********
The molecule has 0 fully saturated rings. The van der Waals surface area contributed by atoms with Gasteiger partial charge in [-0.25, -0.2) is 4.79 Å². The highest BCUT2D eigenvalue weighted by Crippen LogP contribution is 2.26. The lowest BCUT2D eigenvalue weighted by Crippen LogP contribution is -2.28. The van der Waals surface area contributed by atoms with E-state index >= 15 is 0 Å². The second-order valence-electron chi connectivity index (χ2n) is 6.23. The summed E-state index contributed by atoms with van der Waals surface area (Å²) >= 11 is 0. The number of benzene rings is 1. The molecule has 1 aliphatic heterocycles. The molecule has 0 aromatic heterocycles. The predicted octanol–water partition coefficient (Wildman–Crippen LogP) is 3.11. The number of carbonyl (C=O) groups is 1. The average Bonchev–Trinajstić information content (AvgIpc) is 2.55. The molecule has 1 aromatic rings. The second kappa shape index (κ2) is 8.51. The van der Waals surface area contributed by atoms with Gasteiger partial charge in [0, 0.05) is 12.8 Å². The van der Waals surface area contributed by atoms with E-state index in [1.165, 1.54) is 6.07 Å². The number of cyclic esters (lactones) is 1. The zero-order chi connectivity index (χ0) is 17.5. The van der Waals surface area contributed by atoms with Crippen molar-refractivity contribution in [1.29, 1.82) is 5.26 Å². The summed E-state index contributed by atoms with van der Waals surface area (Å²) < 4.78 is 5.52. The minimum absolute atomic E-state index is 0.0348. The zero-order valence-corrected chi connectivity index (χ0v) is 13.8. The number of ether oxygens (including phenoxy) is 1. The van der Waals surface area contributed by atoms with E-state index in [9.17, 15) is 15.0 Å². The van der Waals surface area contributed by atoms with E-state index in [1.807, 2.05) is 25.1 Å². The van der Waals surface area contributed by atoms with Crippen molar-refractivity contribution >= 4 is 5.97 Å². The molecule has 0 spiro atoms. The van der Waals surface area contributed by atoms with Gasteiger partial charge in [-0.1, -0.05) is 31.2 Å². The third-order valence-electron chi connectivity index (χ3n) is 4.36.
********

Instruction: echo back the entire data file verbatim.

The molecule has 0 fully saturated rings. The van der Waals surface area contributed by atoms with Gasteiger partial charge in [-0.25, -0.2) is 4.79 Å². The highest BCUT2D eigenvalue weighted by Crippen LogP contribution is 2.26. The lowest BCUT2D eigenvalue weighted by Crippen LogP contribution is -2.28. The van der Waals surface area contributed by atoms with E-state index >= 15 is 0 Å². The second-order valence-electron chi connectivity index (χ2n) is 6.23. The summed E-state index contributed by atoms with van der Waals surface area (Å²) >= 11 is 0. The number of benzene rings is 1. The molecule has 1 aliphatic heterocycles. The molecule has 0 aromatic heterocycles. The predicted octanol–water partition coefficient (Wildman–Crippen LogP) is 3.11. The number of carbonyl (C=O) groups is 1. The average Bonchev–Trinajstić information content (AvgIpc) is 2.55. The molecule has 1 aromatic rings. The second kappa shape index (κ2) is 8.51. The van der Waals surface area contributed by atoms with Gasteiger partial charge in [0, 0.05) is 12.8 Å². The van der Waals surface area contributed by atoms with E-state index in [1.165, 1.54) is 6.07 Å². The number of cyclic esters (lactones) is 1. The zero-order chi connectivity index (χ0) is 17.5. The van der Waals surface area contributed by atoms with Crippen molar-refractivity contribution in [1.29, 1.82) is 5.26 Å². The summed E-state index contributed by atoms with van der Waals surface area (Å²) < 4.78 is 5.52. The minimum absolute atomic E-state index is 0.0348. The zero-order valence-corrected chi connectivity index (χ0v) is 13.8. The number of ether oxygens (including phenoxy) is 1. The van der Waals surface area contributed by atoms with E-state index in [9.17, 15) is 15.0 Å². The van der Waals surface area contributed by atoms with E-state index in [1.807, 2.05) is 25.1 Å². The van der Waals surface area contributed by atoms with Crippen molar-refractivity contribution >= 4 is 5.97 Å². The molecule has 0 spiro atoms. The van der Waals surface area contributed by atoms with Gasteiger partial charge in [-0.1, -0.05) is 31.2 Å². The third-order valence-electron chi connectivity index (χ3n) is 4.36.